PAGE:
Climate change regulations:
Where should I start?

There's growing recognition that climate change will affect the insurance sector, whether it be through impacts on meteorological perils and insurability, investment activities or achieving longer-term sustainable development goals. Already, businesses are accounting for climate change in their planning and longer-term decision-making and this has recently been supported by the PRA. 

In April 2019, the PRA released a Supervisory Statement to encourage firms to enhance their approach to managing the financial risks from climate change. The following month, a framework for assessing physical climate change risk was issued as an aide for the general insurance sector. Then, on 18 June, the PRA released its biennial General Insurance Stress Test (GIST), designed to "make sure banks and insurance companies are strong enough to withstand another financial crisis". The GIST asks the largest regulated life and general insurers in the UK to provide information about the impact of a range of stress tests on their business (Bank of England, 2019). As well as the usual tests for different perils, such as flood, this GIST includes an exploratory exercise on climate change.

The PRA's documents aren't designed to catch businesses out; rather, their aim is to help firms better understand how to assess the potential impact of climate change on their business.

What are the PRA climate change documents?

1. Framework

The framework for assessing physical climate change risk, released in May, aims to be a practical guide to helping firms answer the question: "how could the decision/business processes be impacted given a range of possible climate outcomes?"

Figure 1: the 6-step framework developed by the PRA to help firms assess physical climate change risk. (Image © 2019 Bank of England)

It includes a range of case studies demonstrating how this framework can be applied to a business for a range of perils, and the potential tools available to firms to help answer this very question, including JBA's UK Flood Model and UK Climate Change Flood Model.

2. GIST

The GIST's climate change exploratory exercise is designed to capture information to help understand how firms are managing difficult-to-assess risks like climate change. Firms are requested to consider different climate change scenarios for different perils, split into quantitative data-driven scenario analysis (Part 1), and a qualitative information gathering section (Part 2).

Part 1 considers different perils and regions and is designed to encourage firms to consider the potential quantifiable impacts of climate change on their business. The PRA has identified three potential future scenarios it would like firms to consider:

  • A: a 2°C warming by 2100, but with disorderly transition. It assumes the collapse of asset prices (Minsky Moment) by 2022.
  • B: a 2°C warming by 2100, following an orderly transition (broadly in line with the Paris Agreement) by 2050.
  • C: a ‘hot house’ scenario, reaching maximum warming of 5°C by 2100, in line with Representative Concentration Pathway (RCP) 8.5 (‘continue as normal’ scenario).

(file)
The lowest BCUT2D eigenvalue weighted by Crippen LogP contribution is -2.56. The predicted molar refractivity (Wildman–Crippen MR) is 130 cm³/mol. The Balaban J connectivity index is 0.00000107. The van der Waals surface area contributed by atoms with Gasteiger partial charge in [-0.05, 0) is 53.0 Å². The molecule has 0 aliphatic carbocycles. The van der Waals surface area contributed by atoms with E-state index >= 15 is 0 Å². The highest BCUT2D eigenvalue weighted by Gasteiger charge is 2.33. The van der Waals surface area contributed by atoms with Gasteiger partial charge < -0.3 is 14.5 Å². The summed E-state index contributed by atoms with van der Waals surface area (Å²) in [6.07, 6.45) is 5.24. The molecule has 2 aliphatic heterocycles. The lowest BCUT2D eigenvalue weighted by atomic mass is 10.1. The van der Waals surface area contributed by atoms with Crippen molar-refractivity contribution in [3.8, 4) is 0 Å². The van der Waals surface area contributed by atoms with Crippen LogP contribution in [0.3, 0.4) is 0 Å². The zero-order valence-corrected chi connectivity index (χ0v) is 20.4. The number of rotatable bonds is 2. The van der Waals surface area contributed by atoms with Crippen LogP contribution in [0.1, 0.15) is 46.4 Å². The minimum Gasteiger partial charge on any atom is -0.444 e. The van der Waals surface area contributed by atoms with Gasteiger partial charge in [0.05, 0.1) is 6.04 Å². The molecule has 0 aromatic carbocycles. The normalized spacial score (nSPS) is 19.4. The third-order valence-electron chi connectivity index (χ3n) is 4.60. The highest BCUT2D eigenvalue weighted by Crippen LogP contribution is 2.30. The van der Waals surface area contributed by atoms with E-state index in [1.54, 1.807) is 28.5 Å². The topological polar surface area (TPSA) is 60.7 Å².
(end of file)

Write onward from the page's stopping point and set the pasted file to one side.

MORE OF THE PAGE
Part 2 could be considered a qualitative approach. It is relevant for those who have already made progress in developing climate change scenarios, and so the focus is on how these are being translated into more detailed assumptions to assess tangible financial impacts on a business. In essence, firms already assessing the potential impacts of climate change are encouraged to demonstrate to the PRA how these results are being put into practice.

Information overload?

With so much information now available, it's difficult to identify useful tools and services to answer some of the questions posed by the PRA.

The framework for assessing physical climate change risk is a great starting point as it offers a range of tools and case studies, including the use of catastrophe models and hazard maps for challenges around UK flood underwriting, pricing and risk selection by 2040.

However, it's important for businesses to go beyond a starting point and to gain a more in-depth view of the risk, which is where the GIST comes in. If we consider quantitative analysis, then firms could use a catastrophe model, such as JBA's UK Climate Change Flood Model, to better understand the potential impact of climate change on their portfolio.

For example, firms could consider:

  • Portfolio-level analysis to obtain a future estimate of AAL and 100-year AEP (in-line with PRA recommendations)
  • Single-event analysis, comparing between present-day and future risk
  • An event footprint using present-day and future hazard data

As well as being able to offer all the above, JBA can provide additional guidance to firms on how to extrapolate these results to the required PRA time horizons (2050 and 2100).

On hand to help

Not only has JBA contributed to PRA’s recent framework and GIST, we are actively engaging with firms to help them follow the framework and/or address the requirements of the GIST. With our expertise in flood and growing investment in climate change research, we are involved in a number of international collaborations and initiatives related to climate change.

If you'd like to learn more about JBA's existing tools and expertise to help you understand the potential impacts of climate change on your business, please get in touch for more information.

References

Bank of England (2019). Stress testing. [online] Available at: https://www.bankofengland.co.uk/stress-testing [Accessed 26 June 2019]